First trip here for H. Lee White this season

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The US flagged H. Lee White came into port on Tuesday afternoon, April 10, 2012, to load iron ore pellets at the CN dock for Quebec. She departed (above) on Wednesday afternoon. Click below to hear her parting salute:

Mackinaw comes out of dry dock, departs under the Lift Bridge

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The Coast Guard cutter Mackinaw left Fraser Shipyards today (June 16, 2009), seen above going by the H. Lee White on her way to the Lift Bridge. This at 11:30 this morning. She is still in the area off the piers, checking out the repaired Azipods; not sure they will leave if everything is ok, or whether they will come back in. (Note at 4:00; after moving around just outside the Duluth piers, she has gone out into the lake, on her way, I presume, to her next job.

H. Lee White approaches Duluth canal

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The H. Lee White was expected in port early this morning on its 4th visit to the Twin Ports this season. It is here to load 28,000 tons of coal for Silver Bay Power. In the picture, it is seen entering the Duluth ship canal on May 27th last year. Despite its short length (704 feet), it has both bow and stern thrusters and a self-unloading system that can discharge cargo up to 6,000 tons per hour. Twenty-three hatches on deck open into six cargo holds below deck, giving it a maximum capacity of 35,200 tons. Photo taken on May 27, 2008
*submitted to the Duluth News Tribune for publication on 06-06-2009

H. Lee White departing Twin Ports

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The H. Lee White, seen above going under the Lift Bridge last October, will be here today with a cargo of limestone loaded in Calcite, Michigan. After discharging that cargo, it will move over to Midwest Energy Resources to load 30,000 tons of coal for Marquette, leaving sometime early afternoon. It will then return to the Twin Ports on Saturday for another 30,000 tons of coal, this time to Milwaukee. The White has loaded iron ore pellets in Two Harbors for Gary several times this year. It has also made a couple trips to Silver Bay from Midwest Energy with coal. Unlike most US freighters, she has been known to move through the Welland Canal that connects Lake Ontario and Lake Erie. The Welland was built to allow ship traffic to go around Niagara Falls. Photo taken on October 18, 2008
*submitted to the Duluth News Tribune for publication on 05-27-2009

Chilly onlookers see H. Lee White depart

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The H. Lee White left under the Lift Bridge late Saturday afternoon (above) with coal for Milwaukee. It had arrived just after midnight with limestone loaded at Calcite, Michigan. The White follows a fairly regular cycle of loading taconite at Silver Bay; discharging it in Cleveland and then going to Sandusky or Toledo to load coal for River Rouge. It then returns to Silver Bay for iron ore pellets. Sometimes, as today, they get a limestone cargo to discharge in Duluth. Often, as today, they then load coal, in this case, for Milwaukee. Photo taken on October 18,2008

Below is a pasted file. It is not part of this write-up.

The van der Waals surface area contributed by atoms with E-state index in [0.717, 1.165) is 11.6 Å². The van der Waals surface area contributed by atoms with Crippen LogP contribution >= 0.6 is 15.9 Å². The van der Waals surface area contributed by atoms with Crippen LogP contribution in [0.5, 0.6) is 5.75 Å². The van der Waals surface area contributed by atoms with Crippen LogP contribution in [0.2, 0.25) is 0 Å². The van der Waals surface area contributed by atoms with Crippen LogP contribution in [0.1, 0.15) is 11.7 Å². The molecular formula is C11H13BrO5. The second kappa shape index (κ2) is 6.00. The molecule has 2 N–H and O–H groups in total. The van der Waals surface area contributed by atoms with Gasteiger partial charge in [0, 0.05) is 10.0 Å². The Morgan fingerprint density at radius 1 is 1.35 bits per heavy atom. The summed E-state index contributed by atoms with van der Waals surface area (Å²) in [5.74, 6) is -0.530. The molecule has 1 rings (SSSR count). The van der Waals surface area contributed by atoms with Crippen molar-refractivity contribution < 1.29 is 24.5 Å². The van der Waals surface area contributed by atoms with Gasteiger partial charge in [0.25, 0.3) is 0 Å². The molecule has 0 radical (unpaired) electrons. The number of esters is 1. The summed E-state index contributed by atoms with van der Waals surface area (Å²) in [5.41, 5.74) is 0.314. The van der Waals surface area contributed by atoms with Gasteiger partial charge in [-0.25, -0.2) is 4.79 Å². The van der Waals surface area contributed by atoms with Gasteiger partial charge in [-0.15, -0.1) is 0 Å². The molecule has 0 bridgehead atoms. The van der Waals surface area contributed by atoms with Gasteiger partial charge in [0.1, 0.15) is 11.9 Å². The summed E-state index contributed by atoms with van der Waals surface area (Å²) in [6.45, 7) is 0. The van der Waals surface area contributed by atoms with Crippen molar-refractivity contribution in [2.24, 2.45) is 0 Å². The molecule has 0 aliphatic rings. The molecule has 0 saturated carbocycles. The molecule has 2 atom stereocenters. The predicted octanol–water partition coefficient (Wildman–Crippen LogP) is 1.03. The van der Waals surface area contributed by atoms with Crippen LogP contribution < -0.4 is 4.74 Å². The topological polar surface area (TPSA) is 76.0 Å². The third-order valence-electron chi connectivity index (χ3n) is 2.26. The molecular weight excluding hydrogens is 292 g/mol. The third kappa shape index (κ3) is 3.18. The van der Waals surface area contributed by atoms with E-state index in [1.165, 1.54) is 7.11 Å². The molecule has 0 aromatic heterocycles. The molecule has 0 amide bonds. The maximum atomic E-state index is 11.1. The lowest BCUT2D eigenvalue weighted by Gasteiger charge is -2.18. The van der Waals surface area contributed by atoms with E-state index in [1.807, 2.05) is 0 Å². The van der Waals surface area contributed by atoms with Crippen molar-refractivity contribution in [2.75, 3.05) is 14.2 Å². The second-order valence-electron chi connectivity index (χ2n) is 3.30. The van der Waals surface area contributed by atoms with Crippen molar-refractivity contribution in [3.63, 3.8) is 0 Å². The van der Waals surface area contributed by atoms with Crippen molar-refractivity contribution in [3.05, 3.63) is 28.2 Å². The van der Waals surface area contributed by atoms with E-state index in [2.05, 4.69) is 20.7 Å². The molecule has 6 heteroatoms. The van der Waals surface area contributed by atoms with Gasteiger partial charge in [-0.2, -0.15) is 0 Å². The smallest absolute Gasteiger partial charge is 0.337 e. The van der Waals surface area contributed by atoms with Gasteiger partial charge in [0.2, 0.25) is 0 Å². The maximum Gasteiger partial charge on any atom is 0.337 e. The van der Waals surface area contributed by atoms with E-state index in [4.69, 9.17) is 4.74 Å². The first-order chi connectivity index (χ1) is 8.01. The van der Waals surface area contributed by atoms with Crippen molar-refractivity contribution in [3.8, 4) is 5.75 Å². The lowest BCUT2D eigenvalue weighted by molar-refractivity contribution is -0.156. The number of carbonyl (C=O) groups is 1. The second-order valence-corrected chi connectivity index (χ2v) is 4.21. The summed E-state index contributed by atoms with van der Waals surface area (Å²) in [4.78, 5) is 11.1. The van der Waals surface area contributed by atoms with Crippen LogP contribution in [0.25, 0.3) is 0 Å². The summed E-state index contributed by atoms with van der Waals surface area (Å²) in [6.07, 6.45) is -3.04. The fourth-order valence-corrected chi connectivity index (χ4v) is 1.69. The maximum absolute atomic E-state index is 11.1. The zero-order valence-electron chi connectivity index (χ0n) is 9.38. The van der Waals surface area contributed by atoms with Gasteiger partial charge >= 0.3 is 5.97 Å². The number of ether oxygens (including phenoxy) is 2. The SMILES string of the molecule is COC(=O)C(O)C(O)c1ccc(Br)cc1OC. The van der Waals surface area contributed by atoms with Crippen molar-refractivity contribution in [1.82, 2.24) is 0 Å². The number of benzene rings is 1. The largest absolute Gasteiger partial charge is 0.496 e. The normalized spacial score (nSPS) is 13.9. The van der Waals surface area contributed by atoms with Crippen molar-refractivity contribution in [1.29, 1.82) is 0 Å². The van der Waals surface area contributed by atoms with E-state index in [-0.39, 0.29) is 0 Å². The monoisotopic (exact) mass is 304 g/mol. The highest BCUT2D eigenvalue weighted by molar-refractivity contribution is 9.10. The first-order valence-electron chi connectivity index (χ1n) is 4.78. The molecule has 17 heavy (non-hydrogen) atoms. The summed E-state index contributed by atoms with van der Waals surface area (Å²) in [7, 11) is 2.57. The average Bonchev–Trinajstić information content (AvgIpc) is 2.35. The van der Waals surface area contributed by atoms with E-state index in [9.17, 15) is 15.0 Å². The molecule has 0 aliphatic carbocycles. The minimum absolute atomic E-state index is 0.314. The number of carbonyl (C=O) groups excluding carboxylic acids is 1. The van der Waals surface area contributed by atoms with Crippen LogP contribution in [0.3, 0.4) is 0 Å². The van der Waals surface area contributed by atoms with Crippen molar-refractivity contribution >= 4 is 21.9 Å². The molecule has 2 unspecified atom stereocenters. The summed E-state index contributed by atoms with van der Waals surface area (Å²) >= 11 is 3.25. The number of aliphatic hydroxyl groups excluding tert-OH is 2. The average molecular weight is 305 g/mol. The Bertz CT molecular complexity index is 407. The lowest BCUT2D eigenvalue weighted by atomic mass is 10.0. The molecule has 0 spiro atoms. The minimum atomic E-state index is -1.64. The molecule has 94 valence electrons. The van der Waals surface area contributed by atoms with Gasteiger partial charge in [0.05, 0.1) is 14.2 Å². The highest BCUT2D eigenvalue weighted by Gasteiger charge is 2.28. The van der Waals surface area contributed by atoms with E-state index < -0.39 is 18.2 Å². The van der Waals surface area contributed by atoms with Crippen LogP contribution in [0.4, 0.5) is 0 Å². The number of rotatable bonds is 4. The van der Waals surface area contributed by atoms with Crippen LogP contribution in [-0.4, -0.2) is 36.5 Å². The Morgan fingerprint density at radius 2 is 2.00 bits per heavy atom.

*submitted to the Duluth News Tribune for publication on 10-19-2008

H. Lee White arriving Duluth ship canal

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The H. Lee White, seen above approaching the Duluth piers in May, will be here today for the 7th time this season. In about half the visits, it brought limestone to discharge before loading either iron ore pellets or coal. It has loaded taconite at the CN Dock here and in Two Harbors, and also at the Burlington Northern Santa Fe dock in Superior, and as today, it has also loaded coal at Midwest Energy Resources. Today’s cargo will go to WE-Energies in Milwaukee. Photo taken on May 27,2008
*submitted to the Duluth News Tribune for publication on 09-10-2008

H. Lee White here, then Silver Bay

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The H. Lee White came into port last night (above) with a cargo of coal. It should complete that discharge today and then leave for Silver Bay to pick up a load of iron ore pellets. Built in 1973, it is only 704 feet long. The smaller size allows it to go into ports where the 1,000 footers would not fit. Unlike most US freighters, it has been known to move through the Welland Canal, which was built to allow boats to move around Niagara Falls, thus providing a shipping lane between Lake Erie to Lake Ontario and eventually out to the Atlantic Ocean.
*submitted to the Duluth News Tribune for publication on 05-28-2008